We studied the clinical (10 patients) and pathological (9 patients) findings in 13 patients with herpes zoster myelitis, all of whom had systemic illnesses associated with immunosuppression. The median interval between the onset of the herpes zoster rash and myelopathic symptoms was 12 days, and the subsequent median interval to maximal deficit was 10.5 days. Presenting neurological symptoms were characteristically ipsilateral to the rash, with motor dysfunction predominating, followed by a spinothalamic and, less often, posterior column sensory deficit. Pathological involvement was most severe in the dorsal root entry zone and posterior horn of the spinal cord segment corresponding to the involved dermatome. There was variable spread both horizontally and vertically in the spinal cord. Direct varicella-zoster virus (VZV) infection of neuroectodermal cells, particularly oligodendrocytes, was demonstrated by immunostaining viral antigens (8 cases), and by the presence of Cowdry type A intranuclear inclusions (7 cases) and often was associated with focal demyelination (6 cases). In 4 patients a VZV vasculitis was associated with leptomeningitis and haemorrhagic necrosis (spinal cord in 1; brainstem or cerebellum in 3). The protracted evolution in many cases and the pathologically documented direct viral infection of the spinal cord provide a rational basis for the use of antiviral therapy in preventing or attenuating the evolving myelopathy.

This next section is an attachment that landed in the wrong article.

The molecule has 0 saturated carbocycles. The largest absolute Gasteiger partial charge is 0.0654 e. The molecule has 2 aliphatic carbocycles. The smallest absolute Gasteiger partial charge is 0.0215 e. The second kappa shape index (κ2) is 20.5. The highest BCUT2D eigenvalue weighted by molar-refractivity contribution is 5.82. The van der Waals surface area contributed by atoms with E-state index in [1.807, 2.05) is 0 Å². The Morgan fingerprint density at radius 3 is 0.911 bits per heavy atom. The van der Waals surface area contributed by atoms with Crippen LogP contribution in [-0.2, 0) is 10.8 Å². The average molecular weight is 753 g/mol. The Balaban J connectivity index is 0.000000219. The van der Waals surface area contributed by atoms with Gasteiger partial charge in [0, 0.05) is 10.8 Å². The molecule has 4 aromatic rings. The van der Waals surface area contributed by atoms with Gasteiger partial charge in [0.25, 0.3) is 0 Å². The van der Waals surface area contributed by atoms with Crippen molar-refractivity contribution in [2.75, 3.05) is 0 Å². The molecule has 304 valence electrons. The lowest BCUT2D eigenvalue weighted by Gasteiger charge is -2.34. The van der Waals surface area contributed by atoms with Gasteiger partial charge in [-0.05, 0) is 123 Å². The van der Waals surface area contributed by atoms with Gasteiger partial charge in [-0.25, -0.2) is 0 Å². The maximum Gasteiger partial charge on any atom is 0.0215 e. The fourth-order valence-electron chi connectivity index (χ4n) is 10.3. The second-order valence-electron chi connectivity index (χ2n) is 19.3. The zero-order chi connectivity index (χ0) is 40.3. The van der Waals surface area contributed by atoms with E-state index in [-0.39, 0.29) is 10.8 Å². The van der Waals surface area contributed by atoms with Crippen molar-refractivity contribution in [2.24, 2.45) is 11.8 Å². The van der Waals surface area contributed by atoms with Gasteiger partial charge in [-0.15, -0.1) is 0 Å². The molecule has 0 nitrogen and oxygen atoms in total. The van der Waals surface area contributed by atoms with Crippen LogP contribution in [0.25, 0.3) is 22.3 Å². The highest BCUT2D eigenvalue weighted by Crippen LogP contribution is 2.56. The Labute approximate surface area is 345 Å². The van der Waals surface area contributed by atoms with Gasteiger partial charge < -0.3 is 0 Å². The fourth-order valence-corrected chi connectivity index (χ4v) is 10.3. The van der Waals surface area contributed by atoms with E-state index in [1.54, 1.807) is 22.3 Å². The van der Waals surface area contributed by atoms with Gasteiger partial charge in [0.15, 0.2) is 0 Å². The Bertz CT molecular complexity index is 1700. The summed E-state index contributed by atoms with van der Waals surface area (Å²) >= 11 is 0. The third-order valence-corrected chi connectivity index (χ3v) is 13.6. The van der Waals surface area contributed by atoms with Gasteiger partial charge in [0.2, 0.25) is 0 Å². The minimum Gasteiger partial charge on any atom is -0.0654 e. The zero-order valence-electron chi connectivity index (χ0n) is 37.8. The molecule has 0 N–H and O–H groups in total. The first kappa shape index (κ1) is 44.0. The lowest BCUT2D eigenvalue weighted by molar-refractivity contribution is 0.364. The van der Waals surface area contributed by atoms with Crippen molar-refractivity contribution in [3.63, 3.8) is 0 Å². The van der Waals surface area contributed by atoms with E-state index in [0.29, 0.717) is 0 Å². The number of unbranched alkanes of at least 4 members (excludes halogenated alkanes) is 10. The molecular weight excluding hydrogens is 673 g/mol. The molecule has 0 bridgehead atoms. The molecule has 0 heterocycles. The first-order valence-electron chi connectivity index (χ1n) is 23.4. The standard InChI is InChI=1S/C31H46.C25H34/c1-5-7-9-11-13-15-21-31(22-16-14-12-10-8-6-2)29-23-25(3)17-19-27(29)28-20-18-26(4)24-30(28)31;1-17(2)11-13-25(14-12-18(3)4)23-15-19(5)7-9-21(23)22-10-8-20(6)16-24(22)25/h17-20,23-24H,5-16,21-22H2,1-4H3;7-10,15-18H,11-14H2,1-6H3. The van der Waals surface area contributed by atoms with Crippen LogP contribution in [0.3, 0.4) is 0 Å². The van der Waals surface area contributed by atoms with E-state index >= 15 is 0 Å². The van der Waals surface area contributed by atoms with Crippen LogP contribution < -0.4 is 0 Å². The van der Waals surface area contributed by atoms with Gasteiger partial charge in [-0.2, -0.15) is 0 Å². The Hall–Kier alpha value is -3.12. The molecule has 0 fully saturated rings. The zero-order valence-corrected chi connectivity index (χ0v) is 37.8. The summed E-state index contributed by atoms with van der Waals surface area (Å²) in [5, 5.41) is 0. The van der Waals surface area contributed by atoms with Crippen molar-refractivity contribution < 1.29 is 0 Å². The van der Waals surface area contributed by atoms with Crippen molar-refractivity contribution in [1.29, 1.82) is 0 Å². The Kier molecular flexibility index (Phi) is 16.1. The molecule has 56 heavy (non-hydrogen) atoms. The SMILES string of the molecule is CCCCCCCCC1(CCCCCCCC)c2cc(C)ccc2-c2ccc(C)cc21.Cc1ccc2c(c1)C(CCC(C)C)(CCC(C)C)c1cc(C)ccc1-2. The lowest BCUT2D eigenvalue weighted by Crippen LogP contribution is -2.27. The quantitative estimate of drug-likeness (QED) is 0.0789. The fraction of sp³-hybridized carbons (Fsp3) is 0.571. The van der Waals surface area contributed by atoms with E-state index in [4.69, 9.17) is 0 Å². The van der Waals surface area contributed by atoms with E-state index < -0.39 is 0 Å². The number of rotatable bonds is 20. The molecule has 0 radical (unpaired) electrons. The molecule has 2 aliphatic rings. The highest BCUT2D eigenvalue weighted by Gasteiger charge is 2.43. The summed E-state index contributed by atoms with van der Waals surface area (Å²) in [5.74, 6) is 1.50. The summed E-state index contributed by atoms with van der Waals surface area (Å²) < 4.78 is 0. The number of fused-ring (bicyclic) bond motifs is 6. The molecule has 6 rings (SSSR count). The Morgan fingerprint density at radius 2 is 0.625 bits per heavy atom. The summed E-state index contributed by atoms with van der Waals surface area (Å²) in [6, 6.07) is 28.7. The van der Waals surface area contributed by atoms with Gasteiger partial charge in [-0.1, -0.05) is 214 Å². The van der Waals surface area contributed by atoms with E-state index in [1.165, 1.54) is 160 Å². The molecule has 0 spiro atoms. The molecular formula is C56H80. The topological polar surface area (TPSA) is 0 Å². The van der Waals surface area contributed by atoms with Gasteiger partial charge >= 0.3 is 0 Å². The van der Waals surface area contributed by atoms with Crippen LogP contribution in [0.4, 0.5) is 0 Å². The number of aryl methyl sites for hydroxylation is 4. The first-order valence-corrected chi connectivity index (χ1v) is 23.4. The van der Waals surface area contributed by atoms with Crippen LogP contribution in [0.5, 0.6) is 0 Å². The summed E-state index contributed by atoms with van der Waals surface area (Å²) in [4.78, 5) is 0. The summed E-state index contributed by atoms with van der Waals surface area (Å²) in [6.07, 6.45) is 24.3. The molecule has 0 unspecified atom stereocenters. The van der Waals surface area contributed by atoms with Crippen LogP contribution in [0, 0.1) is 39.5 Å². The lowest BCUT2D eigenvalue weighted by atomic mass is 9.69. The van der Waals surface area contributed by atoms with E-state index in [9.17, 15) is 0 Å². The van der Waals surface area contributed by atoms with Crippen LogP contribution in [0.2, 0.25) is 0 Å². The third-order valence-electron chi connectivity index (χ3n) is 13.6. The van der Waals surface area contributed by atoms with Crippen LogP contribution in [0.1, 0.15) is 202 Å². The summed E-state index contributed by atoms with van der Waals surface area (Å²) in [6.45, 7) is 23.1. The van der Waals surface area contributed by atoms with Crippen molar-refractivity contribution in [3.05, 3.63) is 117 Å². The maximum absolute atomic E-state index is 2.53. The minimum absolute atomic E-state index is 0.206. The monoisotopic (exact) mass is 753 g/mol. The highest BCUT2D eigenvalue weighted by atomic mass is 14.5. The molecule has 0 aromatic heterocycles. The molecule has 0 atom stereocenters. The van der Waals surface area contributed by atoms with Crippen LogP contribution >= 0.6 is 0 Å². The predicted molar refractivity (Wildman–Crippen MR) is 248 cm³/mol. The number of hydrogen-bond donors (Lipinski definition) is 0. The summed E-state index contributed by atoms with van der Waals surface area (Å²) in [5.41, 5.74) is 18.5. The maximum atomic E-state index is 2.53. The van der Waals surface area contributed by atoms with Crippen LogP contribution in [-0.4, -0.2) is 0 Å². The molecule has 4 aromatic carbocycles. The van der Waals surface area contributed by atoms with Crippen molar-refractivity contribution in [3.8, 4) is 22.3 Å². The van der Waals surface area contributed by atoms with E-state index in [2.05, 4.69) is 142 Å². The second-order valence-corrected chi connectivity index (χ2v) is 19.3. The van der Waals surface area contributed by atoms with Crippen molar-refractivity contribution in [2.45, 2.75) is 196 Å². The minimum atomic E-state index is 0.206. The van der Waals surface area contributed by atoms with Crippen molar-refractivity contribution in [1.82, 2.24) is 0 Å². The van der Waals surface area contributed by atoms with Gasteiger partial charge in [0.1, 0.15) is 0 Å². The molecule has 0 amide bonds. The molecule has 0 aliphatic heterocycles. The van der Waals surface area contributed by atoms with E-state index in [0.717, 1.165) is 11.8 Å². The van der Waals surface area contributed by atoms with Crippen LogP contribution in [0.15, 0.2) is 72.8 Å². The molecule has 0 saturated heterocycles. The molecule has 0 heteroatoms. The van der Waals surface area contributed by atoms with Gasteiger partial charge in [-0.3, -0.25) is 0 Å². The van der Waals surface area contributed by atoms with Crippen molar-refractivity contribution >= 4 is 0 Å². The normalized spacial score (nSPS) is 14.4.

ASJC Scopus subject areas
- Clinical Neurology